Samsung Creates 450M Supplier Financing Fund, I Think!

So did you hear the one about borrowing money for free to pay your own suppliers? That’s similar to the 9+ trillion in negative yielding bonds floating out there – pay us to own a bond. 

Recently I saw some sites reposting a public relations news release about Samsung Electronics setting up a new fund to help suppliers with cash flow.

According to the release,

South Korean giant Samsung Electronics has established a KRW500bn ($450m) fund to enable tier one suppliers to borrow the money they need to pay tier two suppliers. The fund is to be created in June with Hana Bank, Shinhan Bank, and KB Kookmin Bank, says the Korean business news website Pulse.

The new arrangements will allow tier one suppliers to borrow a sum of money equal to their monthly payment to a tier two supplier. The money can be borrowed interest-free for up to a year, extendable to two years.

The scheme is apparently intended to enable tier two suppliers to be paid within 30 days at no financing cost to tier one suppliers.

What, what a minute, did someone say interest-free? Does this even make sense? I understand the Korean Government wants to make sure the Chaebols don’t squeeze their suppliers since they control most of South Korea’s industries ranging from the high-tech sector to automotive manufacturing, food processing and finance. According to the Korea Fair Trade Commission, the top 31 companies in Korean companies account for 84 per cent of the country’s GDP.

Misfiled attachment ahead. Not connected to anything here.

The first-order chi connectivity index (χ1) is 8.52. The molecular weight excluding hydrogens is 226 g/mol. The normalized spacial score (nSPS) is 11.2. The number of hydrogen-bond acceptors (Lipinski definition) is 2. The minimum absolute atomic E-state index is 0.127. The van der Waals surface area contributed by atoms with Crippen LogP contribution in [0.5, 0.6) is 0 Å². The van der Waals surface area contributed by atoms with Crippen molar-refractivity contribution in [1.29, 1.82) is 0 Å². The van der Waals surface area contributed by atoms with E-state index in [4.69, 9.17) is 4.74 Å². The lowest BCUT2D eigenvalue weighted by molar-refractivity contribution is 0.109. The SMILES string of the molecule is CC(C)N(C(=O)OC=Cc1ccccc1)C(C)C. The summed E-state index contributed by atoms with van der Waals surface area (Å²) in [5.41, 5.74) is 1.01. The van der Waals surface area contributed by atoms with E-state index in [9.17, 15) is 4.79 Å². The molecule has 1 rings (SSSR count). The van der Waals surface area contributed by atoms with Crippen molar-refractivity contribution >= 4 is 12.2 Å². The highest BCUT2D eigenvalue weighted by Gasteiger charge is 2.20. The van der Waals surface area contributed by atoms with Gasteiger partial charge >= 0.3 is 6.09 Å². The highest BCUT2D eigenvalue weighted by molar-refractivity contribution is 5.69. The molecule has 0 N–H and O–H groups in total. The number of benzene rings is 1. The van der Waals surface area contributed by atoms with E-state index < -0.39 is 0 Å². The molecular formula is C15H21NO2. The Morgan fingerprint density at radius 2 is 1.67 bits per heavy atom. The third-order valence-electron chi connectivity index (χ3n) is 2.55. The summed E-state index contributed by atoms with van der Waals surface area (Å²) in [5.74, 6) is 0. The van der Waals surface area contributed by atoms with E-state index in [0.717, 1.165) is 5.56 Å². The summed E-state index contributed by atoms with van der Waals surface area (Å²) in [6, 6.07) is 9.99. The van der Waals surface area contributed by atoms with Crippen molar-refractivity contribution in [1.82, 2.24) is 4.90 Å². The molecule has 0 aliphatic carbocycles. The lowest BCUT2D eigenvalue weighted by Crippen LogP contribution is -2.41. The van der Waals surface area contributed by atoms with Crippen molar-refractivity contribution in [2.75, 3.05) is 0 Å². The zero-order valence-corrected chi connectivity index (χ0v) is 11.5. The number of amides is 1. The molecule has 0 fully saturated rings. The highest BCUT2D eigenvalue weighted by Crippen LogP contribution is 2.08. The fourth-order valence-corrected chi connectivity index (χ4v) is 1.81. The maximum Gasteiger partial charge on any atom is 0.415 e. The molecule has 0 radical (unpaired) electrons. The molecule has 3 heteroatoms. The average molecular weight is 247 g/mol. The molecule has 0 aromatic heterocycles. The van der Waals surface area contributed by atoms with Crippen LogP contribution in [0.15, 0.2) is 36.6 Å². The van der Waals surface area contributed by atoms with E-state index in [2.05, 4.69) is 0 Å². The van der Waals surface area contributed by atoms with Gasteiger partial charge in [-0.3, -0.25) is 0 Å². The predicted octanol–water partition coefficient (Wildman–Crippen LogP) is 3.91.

But interest-free? Is this #FakeNews? Can this be true?

Since I don't have any contacts at any of the Korean banks to interview who are involved in this structure, I cant verify. But it doesn’t pass the smell test. What systems will be used to monitor the cash flow? What happens if we have a tier 2 supplier bankruptcy?

Also, in this day of fraud and money laundering, Trade Based Money laundering is a very big and poorly misunderstood problem. Combine that with rising interest rates in many jurisdictions, and something doesn’t make sense. But then again, neither does $9 trillion in negative yielding bonds.

Does anyone have any insights here?

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